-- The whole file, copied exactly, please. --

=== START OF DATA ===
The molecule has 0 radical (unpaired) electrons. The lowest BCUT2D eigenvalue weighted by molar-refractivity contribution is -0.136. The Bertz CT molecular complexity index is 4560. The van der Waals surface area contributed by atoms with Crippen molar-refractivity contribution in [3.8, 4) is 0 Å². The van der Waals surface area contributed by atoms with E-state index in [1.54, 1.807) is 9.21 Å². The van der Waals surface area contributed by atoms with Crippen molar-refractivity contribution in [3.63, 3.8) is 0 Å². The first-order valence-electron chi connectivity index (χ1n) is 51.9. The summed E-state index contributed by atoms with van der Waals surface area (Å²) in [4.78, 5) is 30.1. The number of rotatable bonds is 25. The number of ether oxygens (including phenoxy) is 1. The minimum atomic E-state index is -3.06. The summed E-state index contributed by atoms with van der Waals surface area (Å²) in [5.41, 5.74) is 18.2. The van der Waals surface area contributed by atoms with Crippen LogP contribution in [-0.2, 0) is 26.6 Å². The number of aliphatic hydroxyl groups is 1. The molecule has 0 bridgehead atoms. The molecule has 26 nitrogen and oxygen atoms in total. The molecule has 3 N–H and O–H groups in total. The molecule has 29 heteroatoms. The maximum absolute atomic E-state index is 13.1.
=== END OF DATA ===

The molecule has 0 radical (unpaired) electrons. The lowest BCUT2D eigenvalue weighted by molar-refractivity contribution is -0.136. The Bertz CT molecular complexity index is 4560. The van der Waals surface area contributed by atoms with Crippen molar-refractivity contribution in [3.8, 4) is 0 Å². The van der Waals surface area contributed by atoms with E-state index in [1.54, 1.807) is 9.21 Å². The van der Waals surface area contributed by atoms with Crippen molar-refractivity contribution in [3.63, 3.8) is 0 Å². The first-order valence-electron chi connectivity index (χ1n) is 51.9. The summed E-state index contributed by atoms with van der Waals surface area (Å²) in [4.78, 5) is 30.1. The number of rotatable bonds is 25. The number of ether oxygens (including phenoxy) is 1. The minimum atomic E-state index is -3.06. The summed E-state index contributed by atoms with van der Waals surface area (Å²) in [5.41, 5.74) is 18.2. The van der Waals surface area contributed by atoms with Crippen LogP contribution in [-0.2, 0) is 26.6 Å². The number of aliphatic hydroxyl groups is 1. The molecule has 0 bridgehead atoms. The molecule has 26 nitrogen and oxygen atoms in total. The molecule has 3 N–H and O–H groups in total. The molecule has 29 heteroatoms. The maximum absolute atomic E-state index is 13.1.